Let me give you three examples:
1. “The Summer That Never Was,” 1816, may have been caused by an Indonesian volcano that erupted April 1815 spewing 100 miles of cubic ash and dust into the atmosphere. During the year 1816, New Englanders had snow and frost in June, frost in July and August, crops failed, and 1800 froze to death. This was the straw that spurred many New Englanders in 1817 to flee New England and head west to the Ohio Valley. Maybe someone in your family was among that group.
2. If your ancestor was in debt about 1790, he could have been sent to prison. It was a Catch-22, however, because if he was in prison, he had no way to earn money to pay the debt! Thus, he may have spent a LONG time in prison or moved to avoid it.
3. Banks failed during the financial Panic of 1837. This began a five year depression. If you’re family moved about that time, they may have been spurred by financial troubles.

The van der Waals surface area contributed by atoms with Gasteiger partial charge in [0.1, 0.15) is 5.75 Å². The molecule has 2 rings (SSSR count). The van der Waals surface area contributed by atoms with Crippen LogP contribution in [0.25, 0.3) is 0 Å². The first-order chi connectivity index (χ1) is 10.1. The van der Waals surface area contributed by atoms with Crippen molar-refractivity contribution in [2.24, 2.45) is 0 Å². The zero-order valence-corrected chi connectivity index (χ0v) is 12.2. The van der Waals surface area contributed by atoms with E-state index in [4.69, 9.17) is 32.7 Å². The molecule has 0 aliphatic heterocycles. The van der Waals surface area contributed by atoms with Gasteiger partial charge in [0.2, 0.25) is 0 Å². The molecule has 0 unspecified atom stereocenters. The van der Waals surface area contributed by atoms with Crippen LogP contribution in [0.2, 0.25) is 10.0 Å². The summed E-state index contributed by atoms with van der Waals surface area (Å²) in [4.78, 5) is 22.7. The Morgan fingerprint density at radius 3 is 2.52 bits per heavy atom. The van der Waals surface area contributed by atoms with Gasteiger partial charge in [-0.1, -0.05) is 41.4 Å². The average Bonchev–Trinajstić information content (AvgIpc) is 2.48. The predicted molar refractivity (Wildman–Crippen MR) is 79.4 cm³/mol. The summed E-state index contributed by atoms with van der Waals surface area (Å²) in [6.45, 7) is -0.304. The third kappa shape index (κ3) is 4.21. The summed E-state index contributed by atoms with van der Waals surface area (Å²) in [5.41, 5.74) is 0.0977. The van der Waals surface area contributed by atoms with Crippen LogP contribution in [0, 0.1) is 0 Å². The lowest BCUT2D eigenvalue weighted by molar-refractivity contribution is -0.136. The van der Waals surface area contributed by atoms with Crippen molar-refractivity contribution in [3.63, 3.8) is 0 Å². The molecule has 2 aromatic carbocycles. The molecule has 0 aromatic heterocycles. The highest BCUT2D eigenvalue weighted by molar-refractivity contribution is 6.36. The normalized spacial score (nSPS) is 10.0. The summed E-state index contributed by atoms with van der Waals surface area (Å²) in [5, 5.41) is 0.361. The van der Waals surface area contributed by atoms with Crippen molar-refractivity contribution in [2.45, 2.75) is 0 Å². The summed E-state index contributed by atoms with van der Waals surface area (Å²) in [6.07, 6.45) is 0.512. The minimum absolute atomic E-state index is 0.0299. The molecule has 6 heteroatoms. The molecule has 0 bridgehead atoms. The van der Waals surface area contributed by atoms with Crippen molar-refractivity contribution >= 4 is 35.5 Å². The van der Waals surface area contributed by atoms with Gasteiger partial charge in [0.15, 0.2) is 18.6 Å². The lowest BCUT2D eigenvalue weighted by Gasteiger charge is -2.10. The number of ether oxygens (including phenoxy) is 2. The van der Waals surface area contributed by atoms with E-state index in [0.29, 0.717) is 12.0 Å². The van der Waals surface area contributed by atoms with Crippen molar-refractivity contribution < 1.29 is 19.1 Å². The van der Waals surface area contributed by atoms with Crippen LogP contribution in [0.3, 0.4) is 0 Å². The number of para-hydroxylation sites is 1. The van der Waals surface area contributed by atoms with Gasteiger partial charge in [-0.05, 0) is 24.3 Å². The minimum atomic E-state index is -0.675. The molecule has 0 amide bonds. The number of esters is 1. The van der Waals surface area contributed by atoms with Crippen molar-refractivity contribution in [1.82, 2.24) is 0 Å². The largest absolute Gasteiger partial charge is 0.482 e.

The economy was the driving factor in why many people did what they did. For instance, when times were tight, they may have:
- moved or hunkered down
- changed jobs or even types of occupation
- moved from the farm to the city
- moved from the city to affordable western lands
- lost their farm in the Dust Bowl of the 1930s
- been lured to the California gold fields
- suffered from damage to their land from wars or natural disasters
- had a negative impact from canals, railroads, political factors, etc.
What I’m trying to tell you is, you need to examine a really good historical and economic timeline to have some insight into the factors affecting your ancestors. One such timeline is found at The History Box. You can read more about each of these financial crises at that site.
We often think of the 1929 stock market crash as the only time our country has suffered from severe depression, but that isn’t so, evidenced by this economic timeline (a sampling):
- 1791: The First Bank of the United States opened
- 1816: “The Summer that Never Was”
- 1819: The Panic of 1819
- 1832: Panic and Depression
- 1836: Panic and Depression
- 1837: Panic of 1837 starts a depression that lasted until 1843
- 1857: Panic of 1857
- 1869-1871: Panic and Depression
- 1873: Panic of 1873
- 1893: Panic of 1893
- 1901: Panic of 1901
- 1929: Stock market crash, depression begins
- 1930s: Dust Bowl exodus from parts of Texas, Oklahoma, Kansas, New Mexico, and Colorado
- 1938: Severe recession
Can you find a date your ancestor moved that may have coincided with one of these economic troubles?